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The Beatles was a band that swept over the world with startling speed, even a country like Spain couldn't avoid this English steamroller thanks in part to Radio Luxembourg and its shortwave transmissions of rock n roll into Spain. One person, in particular, who was an admirer of the group, also used the lyrics from these transmitted Beatles songs to help teach English to his students. Juan Carrión, now 90 years old, was an English teacher at the University of Cartagena and his story was the inspiration behind the movie Living Is Easy with Eyes Closed by David Trueba which was selected as Spain's entry for the Best Foreign Language Film for the 2015 Academy Awards.
During the time Juan Carrión was teaching languages, there wasn't an established teaching method employed in Spain. Instead, he had to create his own classroom teaching strategies and help his students succeed in language learning. One tool that he employed which made him different from his peers was his use of music in the classroom. By getting his students to listen to songs and their lyrics, he believed that this would help them improve their listening comprehension. His notions today are backed by research that states that using music in the foreign language classroom produces positive "emotional and learning enhancements". In a University of Edinburgh study and workbook the author states that songs are an authentic, challenging and enjoyable method of getting students involved in the language which can lead to them practicing outside of the classroom.
What makes Juan Carrión so unique are the lengths he went to so that his students would learn correctly what was being sung by the artists. You have to remember that Juan didn't have the albums of his favorite band which meant that he had to write down the lyrics to the Beatles songs as he heard them on the radio. Not an easy thing to do even for native speaker. As you can imagine his notebook was full of lyrics and some empty spaces where he couldn't figure out what they were saying.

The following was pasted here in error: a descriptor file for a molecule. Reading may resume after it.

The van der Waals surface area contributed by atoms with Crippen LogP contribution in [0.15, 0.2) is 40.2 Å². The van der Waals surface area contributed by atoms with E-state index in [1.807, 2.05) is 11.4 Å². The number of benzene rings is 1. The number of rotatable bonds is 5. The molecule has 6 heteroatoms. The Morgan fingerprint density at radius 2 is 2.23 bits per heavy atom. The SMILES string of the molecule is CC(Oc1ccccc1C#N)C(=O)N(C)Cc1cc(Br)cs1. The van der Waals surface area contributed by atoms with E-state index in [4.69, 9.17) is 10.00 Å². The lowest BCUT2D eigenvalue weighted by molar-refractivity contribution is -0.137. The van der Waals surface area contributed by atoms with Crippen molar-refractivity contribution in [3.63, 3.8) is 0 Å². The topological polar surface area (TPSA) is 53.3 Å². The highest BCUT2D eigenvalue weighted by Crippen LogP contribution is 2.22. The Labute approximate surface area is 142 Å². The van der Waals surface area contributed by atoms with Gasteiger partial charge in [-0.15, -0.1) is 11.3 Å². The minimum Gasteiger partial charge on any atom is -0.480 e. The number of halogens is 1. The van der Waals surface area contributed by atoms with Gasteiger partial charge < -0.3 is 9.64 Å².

As luck would have it, in the autumn of 1966, Juan discovered that John Lennon was in Almería filming the movie, How I Won the War. This was a difficult time for John since he had just finished touring non-stop for three years and the fame surrounding him was becoming a tremendous burden, so much so that he was considering leaving the band. Unlike the stereotypical rabid Beatles fan, Juan was a quiet and modest teacher with a goal—to ask John to fill in the gaps in his notebooks of copied lyrics and ask John (and the Beatles) to publish their lyrics on the album sleeves like other bands.
Going to Almeria from Cartagena by bus in the 60s was certainly a long and hot drive along winding country roads and stopping at every village along the way. Juan did this not knowing if he would meet one of the most famous rock stars at that moment. After one week of trying to arrange a meeting he was finally permitted to meet with John Lennon as he was playing soccer with fellow actor Michael Crawford. His first words directed to Juan were "you're late". John was probably just as shocked at the appearance of this not quite middle-aged "groupie" asking for help with understanding his lyrics and "demanding" that the Beatles print their lyrics so everyone can understand what they are saying in their songs.
As a result of this 40 minute encounter, John Lennon took the time to fill in gaps and add some notes of his own to Juan's notebooks. John was fascinated so much with the idea that his music could be used to teach people English he even promised Juan that he would stop by and visit his school one day (a promise that he couldn't keep). Whether or not Juan was the motor behind the change, in 1967 the Beatles published for the first time the lyrics to their songs in liner notes of Sgt. Pepper's Lonely Hearts Club Band and would do so for the remainder of their albums. It should also be noted that "Strawberry Fields Forever" was penned by Lennon during his stay in Almería.
Today, you can see the movie that was inspired by this story starring Spanish Actor, Javier Cámara (Talk to Her) and Jorge Sanz (Belle Époque). Winner of seven Goyas, the Spanish equivalent of the Oscar, including Best Film, Best Actor and Best Director, this movie changes some of the details of Juan's pilgrimage but stays true to the spirit of the times and the character of this unique and compelling language teacher.
Here is a brief interview with Juan Carrión (in Spanish).